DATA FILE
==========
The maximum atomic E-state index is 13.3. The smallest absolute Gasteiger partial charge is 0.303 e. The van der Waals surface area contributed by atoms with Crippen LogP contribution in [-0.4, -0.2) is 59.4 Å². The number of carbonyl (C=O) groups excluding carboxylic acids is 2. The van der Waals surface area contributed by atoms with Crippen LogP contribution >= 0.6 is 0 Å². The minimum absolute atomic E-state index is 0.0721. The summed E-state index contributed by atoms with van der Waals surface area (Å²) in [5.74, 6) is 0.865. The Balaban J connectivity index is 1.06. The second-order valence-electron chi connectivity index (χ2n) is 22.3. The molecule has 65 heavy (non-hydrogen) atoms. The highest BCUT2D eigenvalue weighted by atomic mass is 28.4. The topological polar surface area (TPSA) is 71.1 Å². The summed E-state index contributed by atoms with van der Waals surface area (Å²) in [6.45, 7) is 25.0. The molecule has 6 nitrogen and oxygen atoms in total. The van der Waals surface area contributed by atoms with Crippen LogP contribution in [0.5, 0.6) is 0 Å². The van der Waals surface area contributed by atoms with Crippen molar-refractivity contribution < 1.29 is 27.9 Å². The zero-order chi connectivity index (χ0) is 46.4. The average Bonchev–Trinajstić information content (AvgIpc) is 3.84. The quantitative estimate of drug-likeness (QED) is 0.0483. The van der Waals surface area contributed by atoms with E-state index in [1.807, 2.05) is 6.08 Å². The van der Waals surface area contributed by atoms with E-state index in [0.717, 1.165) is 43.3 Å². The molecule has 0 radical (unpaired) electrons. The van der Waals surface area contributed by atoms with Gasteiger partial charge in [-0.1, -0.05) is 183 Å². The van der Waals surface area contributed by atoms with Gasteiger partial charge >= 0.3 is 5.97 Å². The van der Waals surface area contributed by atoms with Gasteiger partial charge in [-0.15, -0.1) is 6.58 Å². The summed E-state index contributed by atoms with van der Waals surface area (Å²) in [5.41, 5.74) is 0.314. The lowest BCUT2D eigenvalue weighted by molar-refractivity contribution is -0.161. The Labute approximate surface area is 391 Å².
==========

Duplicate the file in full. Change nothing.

The maximum atomic E-state index is 13.3. The smallest absolute Gasteiger partial charge is 0.303 e. The van der Waals surface area contributed by atoms with Crippen LogP contribution in [-0.4, -0.2) is 59.4 Å². The number of carbonyl (C=O) groups excluding carboxylic acids is 2. The van der Waals surface area contributed by atoms with Crippen LogP contribution >= 0.6 is 0 Å². The minimum absolute atomic E-state index is 0.0721. The summed E-state index contributed by atoms with van der Waals surface area (Å²) in [5.74, 6) is 0.865. The Balaban J connectivity index is 1.06. The second-order valence-electron chi connectivity index (χ2n) is 22.3. The molecule has 65 heavy (non-hydrogen) atoms. The highest BCUT2D eigenvalue weighted by atomic mass is 28.4. The topological polar surface area (TPSA) is 71.1 Å². The summed E-state index contributed by atoms with van der Waals surface area (Å²) in [6.45, 7) is 25.0. The molecule has 6 nitrogen and oxygen atoms in total. The van der Waals surface area contributed by atoms with Crippen LogP contribution in [0.5, 0.6) is 0 Å². The van der Waals surface area contributed by atoms with Crippen molar-refractivity contribution < 1.29 is 27.9 Å². The zero-order chi connectivity index (χ0) is 46.4. The average Bonchev–Trinajstić information content (AvgIpc) is 3.84. The quantitative estimate of drug-likeness (QED) is 0.0483. The van der Waals surface area contributed by atoms with E-state index in [1.807, 2.05) is 6.08 Å². The van der Waals surface area contributed by atoms with E-state index in [0.717, 1.165) is 43.3 Å². The molecule has 0 radical (unpaired) electrons. The van der Waals surface area contributed by atoms with Gasteiger partial charge in [-0.1, -0.05) is 183 Å². The van der Waals surface area contributed by atoms with Gasteiger partial charge >= 0.3 is 5.97 Å². The van der Waals surface area contributed by atoms with Gasteiger partial charge in [-0.15, -0.1) is 6.58 Å². The summed E-state index contributed by atoms with van der Waals surface area (Å²) in [5.41, 5.74) is 0.314. The lowest BCUT2D eigenvalue weighted by molar-refractivity contribution is -0.161. The Labute approximate surface area is 391 Å².